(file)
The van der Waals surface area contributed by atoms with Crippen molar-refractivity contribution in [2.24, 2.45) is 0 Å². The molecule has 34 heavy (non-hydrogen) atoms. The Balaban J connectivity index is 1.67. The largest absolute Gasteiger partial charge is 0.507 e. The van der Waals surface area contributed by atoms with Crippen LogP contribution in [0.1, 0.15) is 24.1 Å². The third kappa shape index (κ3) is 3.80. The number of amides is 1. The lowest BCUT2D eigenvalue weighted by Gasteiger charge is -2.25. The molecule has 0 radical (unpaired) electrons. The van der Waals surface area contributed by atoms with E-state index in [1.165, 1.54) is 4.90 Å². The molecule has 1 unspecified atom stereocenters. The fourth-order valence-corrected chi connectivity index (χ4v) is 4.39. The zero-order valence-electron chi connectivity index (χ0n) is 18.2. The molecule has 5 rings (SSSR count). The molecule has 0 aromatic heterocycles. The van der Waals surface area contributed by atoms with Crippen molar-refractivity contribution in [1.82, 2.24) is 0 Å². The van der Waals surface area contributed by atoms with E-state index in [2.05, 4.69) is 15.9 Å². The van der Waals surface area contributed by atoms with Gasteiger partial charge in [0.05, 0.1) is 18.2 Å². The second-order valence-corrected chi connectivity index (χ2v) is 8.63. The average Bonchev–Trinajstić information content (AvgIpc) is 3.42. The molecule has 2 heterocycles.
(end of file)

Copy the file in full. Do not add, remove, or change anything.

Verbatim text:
The van der Waals surface area contributed by atoms with Crippen molar-refractivity contribution in [2.24, 2.45) is 0 Å². The molecule has 34 heavy (non-hydrogen) atoms. The Balaban J connectivity index is 1.67. The largest absolute Gasteiger partial charge is 0.507 e. The van der Waals surface area contributed by atoms with Crippen LogP contribution in [0.1, 0.15) is 24.1 Å². The third kappa shape index (κ3) is 3.80. The number of amides is 1. The lowest BCUT2D eigenvalue weighted by Gasteiger charge is -2.25. The molecule has 0 radical (unpaired) electrons. The van der Waals surface area contributed by atoms with E-state index in [1.165, 1.54) is 4.90 Å². The molecule has 1 unspecified atom stereocenters. The fourth-order valence-corrected chi connectivity index (χ4v) is 4.39. The zero-order valence-electron chi connectivity index (χ0n) is 18.2. The molecule has 5 rings (SSSR count). The molecule has 0 aromatic heterocycles. The van der Waals surface area contributed by atoms with Crippen molar-refractivity contribution in [1.82, 2.24) is 0 Å². The van der Waals surface area contributed by atoms with E-state index in [2.05, 4.69) is 15.9 Å². The van der Waals surface area contributed by atoms with Gasteiger partial charge in [0.05, 0.1) is 18.2 Å². The second-order valence-corrected chi connectivity index (χ2v) is 8.63. The average Bonchev–Trinajstić information content (AvgIpc) is 3.42. The molecule has 2 heterocycles.